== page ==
A General History and Collection of Voyages and Travels — Volume 07 eBook

Robert Kerr (writer)
This eBook from the Gutenberg Project consists of approximately 785 pages of information about A General History and Collection of Voyages and Travels — Volume 07.

Proceeding on our voyage we came to the fair city of Ormuz or Armusium, second to none in excellence of situation, and abundance of pearls.  It stands in an island twelve miles from the Continent, being in itself very scarce of water and corn, so that all things required for the sustenance of the inhabitants are brought from other places.  At the distance of three days sail from thence those muscles are procured which produce the fairest and largest pearls.  There are certain people who gain their living by fishing for these muscles in the following manner:  Going in small boats to that part of the sea where these are found, they cast a large stone into the sea on each side of the boat fastened to strong ropes, by which they fix their boat steadily in one place like a ship at anchor.  Then another stone with a cord fastened to it is cast into the sea, and a man having a sack hung upon his shoulder both before and behind, and a stone hung to his feet, leaps into the water, and immediately sinks to the bottom to the depth of 15 paces or more, where he remains gathering the pearl muscles and putting them into his sack.  He then casts off the stone that is tied to his feet and comes up by means of the rope.  At Ormuz there are sometimes seen almost three hundred ships and vessels of various sorts at one time, which come from many different places and countries.  The sultan of the city is a Mahometan.  There are not less than four hundred merchants and factors continually residing here for the sake of trade in silks, pearls, precious stones, spices, and the like.  The principal article of their sustenance at this place is rice.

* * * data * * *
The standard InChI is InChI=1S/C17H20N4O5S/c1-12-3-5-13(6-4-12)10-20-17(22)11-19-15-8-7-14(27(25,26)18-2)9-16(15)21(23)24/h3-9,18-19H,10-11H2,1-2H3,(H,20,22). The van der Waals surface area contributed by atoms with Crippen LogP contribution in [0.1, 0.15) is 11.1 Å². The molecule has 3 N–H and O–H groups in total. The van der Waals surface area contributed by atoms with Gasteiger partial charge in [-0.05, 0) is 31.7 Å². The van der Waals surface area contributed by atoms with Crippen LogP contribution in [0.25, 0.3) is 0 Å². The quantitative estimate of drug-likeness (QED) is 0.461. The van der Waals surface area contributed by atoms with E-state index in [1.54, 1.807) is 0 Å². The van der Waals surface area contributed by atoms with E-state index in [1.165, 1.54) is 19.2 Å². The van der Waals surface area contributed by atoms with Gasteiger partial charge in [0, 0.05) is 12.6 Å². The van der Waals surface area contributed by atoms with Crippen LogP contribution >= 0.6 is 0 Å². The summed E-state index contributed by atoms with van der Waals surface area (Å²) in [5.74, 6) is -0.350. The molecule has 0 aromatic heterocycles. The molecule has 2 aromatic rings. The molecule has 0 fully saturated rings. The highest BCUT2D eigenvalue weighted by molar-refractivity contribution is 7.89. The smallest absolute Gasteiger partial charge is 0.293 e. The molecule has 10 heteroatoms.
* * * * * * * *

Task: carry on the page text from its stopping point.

Departing from Ormuz I went into Persia, and after ten days journey I came to Eri[55] a city in Chorazani which also we may name Flaminia.  This region is fertile, and abounds in all good things, particularly in silk, so that one might purchase enough in one day to load 3000 camels.  Owing to the fertility of this country corn is always cheap.  Rhubarb is in such abundance that six of our pounds of twelve ounces each may be bought for one gold crown.  This city, in which dwells the king of that region, contains about seven thousand houses, all inhabited by Mahometans.  In twenty days journey from thence, I noticed that the inland parts of Persia are well inhabited and have many good towns and villages.  In this journey I came to a great river called by the inhabitants Eufra, which I verily believe to be the Euphrates, both from the resemblance of names and from its great size.  Continuing my journey along this river by the left hand, I came in three days journey to another city named Schyra[56], subject to a prince who is a Persian Mahometan, and is independent of any other prince.  Here are found all sorts of precious stones, especially that called Eranon, which defends men against witchcraft, madness, and fearfulness proceeding from melancholy.  It is the stone commonly called Turquoise,

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A General History and Collection of Voyages and Travels — Volume 07 from Project Gutenberg. Public domain.
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